Harp seal pups, called whitecoats, are born on the ice in the Gulf of St. Lawrence in late February. Their mothers nurse them for 10-15 days and then abandon them, leaving to mate and migrate. The pups to learn to swim, hunt and survive on their own. It’s a tough beginning, and natural mortality is high even in a good year when the ice is thick and steady beneath them.
David Doubilet and I were on assignment with National Geographic among harp seals in the gulf’s icy waters. We were there to document their life in the ice in an unpredictable climate. During a good ice year you can walk for miles across the gulf, but this time we had to use helicopters just to locate ice and then found only small to moderate ice pans crowded with 10,000 mothers and pups near Prince Edward Island. Sadly there was more water than ice.
We pulled our fishing boat into the ice pack and stayed for several days, working with harp seal mothers and pups above and below the ice. There are no words to describe the experience of going to sleep in your bunk, lulled by the humanlike cries of harp seal pups. The sounds cross the night ice right into your dreams. It is otherworldly.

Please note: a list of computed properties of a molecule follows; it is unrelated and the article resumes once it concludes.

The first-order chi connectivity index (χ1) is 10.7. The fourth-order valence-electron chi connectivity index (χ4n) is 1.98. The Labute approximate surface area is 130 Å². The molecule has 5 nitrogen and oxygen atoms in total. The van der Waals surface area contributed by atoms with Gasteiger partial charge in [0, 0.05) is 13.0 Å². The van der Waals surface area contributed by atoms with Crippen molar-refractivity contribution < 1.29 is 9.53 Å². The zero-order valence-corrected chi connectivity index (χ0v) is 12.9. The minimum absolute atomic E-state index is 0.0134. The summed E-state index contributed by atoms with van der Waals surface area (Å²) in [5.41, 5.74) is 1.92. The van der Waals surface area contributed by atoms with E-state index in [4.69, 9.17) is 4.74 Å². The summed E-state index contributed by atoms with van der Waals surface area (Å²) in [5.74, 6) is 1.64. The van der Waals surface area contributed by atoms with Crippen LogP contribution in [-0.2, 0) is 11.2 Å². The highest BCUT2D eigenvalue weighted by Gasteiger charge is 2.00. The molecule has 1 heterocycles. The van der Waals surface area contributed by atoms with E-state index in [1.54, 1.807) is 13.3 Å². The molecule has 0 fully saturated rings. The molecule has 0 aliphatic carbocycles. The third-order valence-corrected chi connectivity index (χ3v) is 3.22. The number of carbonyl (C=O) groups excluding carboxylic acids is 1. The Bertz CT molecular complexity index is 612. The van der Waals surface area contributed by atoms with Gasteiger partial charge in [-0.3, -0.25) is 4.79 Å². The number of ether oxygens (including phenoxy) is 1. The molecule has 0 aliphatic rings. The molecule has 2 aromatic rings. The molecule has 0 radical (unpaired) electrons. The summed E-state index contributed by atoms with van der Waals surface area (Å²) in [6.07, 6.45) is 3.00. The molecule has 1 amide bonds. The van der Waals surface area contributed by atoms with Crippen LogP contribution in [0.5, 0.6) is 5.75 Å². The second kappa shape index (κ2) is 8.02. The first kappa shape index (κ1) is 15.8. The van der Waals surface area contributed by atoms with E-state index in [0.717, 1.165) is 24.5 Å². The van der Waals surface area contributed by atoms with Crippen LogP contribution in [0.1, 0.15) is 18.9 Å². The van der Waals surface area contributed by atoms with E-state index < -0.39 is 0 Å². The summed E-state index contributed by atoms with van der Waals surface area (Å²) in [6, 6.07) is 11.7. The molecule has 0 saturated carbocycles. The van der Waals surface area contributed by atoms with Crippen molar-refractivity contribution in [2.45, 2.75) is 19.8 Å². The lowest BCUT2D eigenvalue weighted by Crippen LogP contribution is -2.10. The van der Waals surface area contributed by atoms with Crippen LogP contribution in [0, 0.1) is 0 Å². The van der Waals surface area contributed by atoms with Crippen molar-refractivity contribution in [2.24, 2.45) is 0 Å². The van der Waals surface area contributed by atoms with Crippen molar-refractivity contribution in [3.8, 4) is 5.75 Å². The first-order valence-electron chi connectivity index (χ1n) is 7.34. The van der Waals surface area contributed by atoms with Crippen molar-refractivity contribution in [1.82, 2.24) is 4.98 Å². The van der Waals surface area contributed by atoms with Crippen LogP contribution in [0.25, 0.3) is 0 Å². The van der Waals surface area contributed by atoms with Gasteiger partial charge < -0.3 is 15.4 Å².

It was our last day and last dive of the expedition. We always hear about the great things that happen on colleagues’ last day in the field, such as, “I had no story until it all came together in an hour before I had to helicopter out.” Right. Our exciting last day usually consists of packing. We jumped into the cold water wearing drysuits, weight belts and snorkels. David and our superhero guide, Mario Cyr, found a pup right away. I swam off through the ice looking for my own subject. I found a pup with big liquid-black eyes peering into the water looking for its mother, who was behind me doing loops in the water, trying to distract me. She succeeded and shot past me to coax her pup into the water, where they met with a nose-to-nose kiss of kin recognition. It is a greeting ritual the seals engage in above and below the surface — Are you my pup/mother, or are you an imposter?
The mother seal led her pup away from me, the alien in the water. As I swam beside the pair the curious pup kept trying to approach me, but the anxious mom would physically restrain it with her flipper. After several minutes of swimming together the mother seal relaxed, and the pup drifted closer until it was at my elbow. I stopped, and the pup scrabbled onto my arm and then my chest as I lay backward in the water. I became a living raft for the resting pup, and it began to touch my mask with its nose as the mom circled us slowly, watching me carefully. I was contorted and cold and could not take a picture as my camera dangled on my arm. I was in the center of a potentially great picture I would have given anything to make, but I would not trade that moment for any other in the water.